Color in the Garden
Invisible Bees

Wickets in June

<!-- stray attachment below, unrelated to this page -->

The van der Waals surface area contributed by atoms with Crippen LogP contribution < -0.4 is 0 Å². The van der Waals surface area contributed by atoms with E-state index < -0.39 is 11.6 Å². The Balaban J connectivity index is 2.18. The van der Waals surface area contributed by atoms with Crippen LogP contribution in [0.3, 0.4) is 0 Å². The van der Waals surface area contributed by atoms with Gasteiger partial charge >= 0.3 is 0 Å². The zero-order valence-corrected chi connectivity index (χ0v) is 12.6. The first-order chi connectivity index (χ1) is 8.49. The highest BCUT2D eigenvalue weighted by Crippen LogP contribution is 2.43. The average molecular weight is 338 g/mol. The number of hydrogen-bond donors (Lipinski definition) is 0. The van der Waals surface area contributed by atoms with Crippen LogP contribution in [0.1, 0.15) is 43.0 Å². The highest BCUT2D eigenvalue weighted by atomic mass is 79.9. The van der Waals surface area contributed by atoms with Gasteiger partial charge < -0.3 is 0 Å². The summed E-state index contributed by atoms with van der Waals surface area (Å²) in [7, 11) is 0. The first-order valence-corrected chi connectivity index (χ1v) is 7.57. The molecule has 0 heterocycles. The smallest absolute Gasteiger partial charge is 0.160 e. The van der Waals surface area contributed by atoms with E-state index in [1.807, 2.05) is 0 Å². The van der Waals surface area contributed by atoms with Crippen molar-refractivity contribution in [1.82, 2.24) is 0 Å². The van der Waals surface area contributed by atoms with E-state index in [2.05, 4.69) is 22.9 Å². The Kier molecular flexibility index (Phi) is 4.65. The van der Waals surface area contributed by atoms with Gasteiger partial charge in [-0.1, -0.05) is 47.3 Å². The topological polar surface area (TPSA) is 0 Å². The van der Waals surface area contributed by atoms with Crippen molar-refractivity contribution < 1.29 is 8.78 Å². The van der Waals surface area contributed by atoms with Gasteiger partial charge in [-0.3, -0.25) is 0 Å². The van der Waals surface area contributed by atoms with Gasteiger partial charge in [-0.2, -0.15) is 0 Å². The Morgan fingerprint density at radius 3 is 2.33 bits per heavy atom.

Bridge layaneeThe view of a bridge can evoke many different responses depending on the style, setting and size of that bridge. The bridge at Wickets leads one into green pastures, quite literally. The handrails are a serene robin's egg blue with a graceful arch which spans a small pond. Bridge - LayaneeIt can be seen from the formal garden where it teasingly beckons but one can't leave the garden rooms quickly. There is much too much to see within the portals of the gate. Wickets - LayaneeThe gateway into the garden or, rather gardens, is on the side of the fairytale cottage. From the front of the cottage there is little to indicate the many garden rooms, lush borders and verdant pastures waiting for exploration behind the house. I saw this garden in two stages. The first lasted a good hour before our group was ushered across the street to enjoy tea and treats in a lovely community room as storm clouds gathered. Windy poppies - LayaneeDuring our tea the wind blew and the rain fell and once it stopped, I ventured back across the street to further explore the now rose petal laden paths. Border sun - LayaneeI had missed the chickens and the back seating area. It is not unusual to find several chickens clucking about a garden in England. In fact, it is unusual not to find them.  Chickens - LayaneeMost pictures were taken before the storm in the filtered light of a cloudy day which always produces better photographs. The exception is the one of the petal strewn grass paths and the one above of these chickens where the color difference is dramatic. The shadows are longer and darker and the colors very bright.  Gravel garden - LayaneeNo English garden is complete without a gravel area and the gravel garden at Wickets is home to a lovely sculpture which views the garden from a thoughtful pose. It is off to the left side of the property. Patio LayaneeDirectly behind the house is just one of the many inviting sitting areas. Breakfast on this patio would be more than divine. Lady's mantle spills across the pavers with frothy green flowers while shrub roses embrace the table. The scent is divine. Alliums - LayaneeThe borders are impossibly lush with alliums bigger than basketballs although the full spectrum of different sized globes are well represented.  Winding paths lead one through the garden and there is always something to see along the way as the grass path travels around the property. Color - LayaneeWe visited in June and there was no lack of color. I have never seen such large purple leaf elderberry shrubs or roses so lush.  Borders - LayaneeThe elderberry grow eight to ten feet in height in this part of Essex. Mine have never reached higher than three feet. It must be a testament to longer days and milder winters. The grass paths meander through room after garden room until finally leading over that beguiling bridge. The bridge is in the 'wild' zone and leads to a grassy knoll with a bench almost hidden by that swaying grass. Grassy knoll - LayaneeIt was impossible not to take a moment to sit on that bench and enjoy the view which the garden owners, Susan and Doug Copeland, admirably framed with pines on the left. Mowing the field grass in front of the knoll directs the eye to the view beyond. View of the meadow LayaneeThis garden was created with love and plant knowledge and also a keen knack for framing a view. This is a view one could ponder season upon season, year after year. I would never tire of it, would you?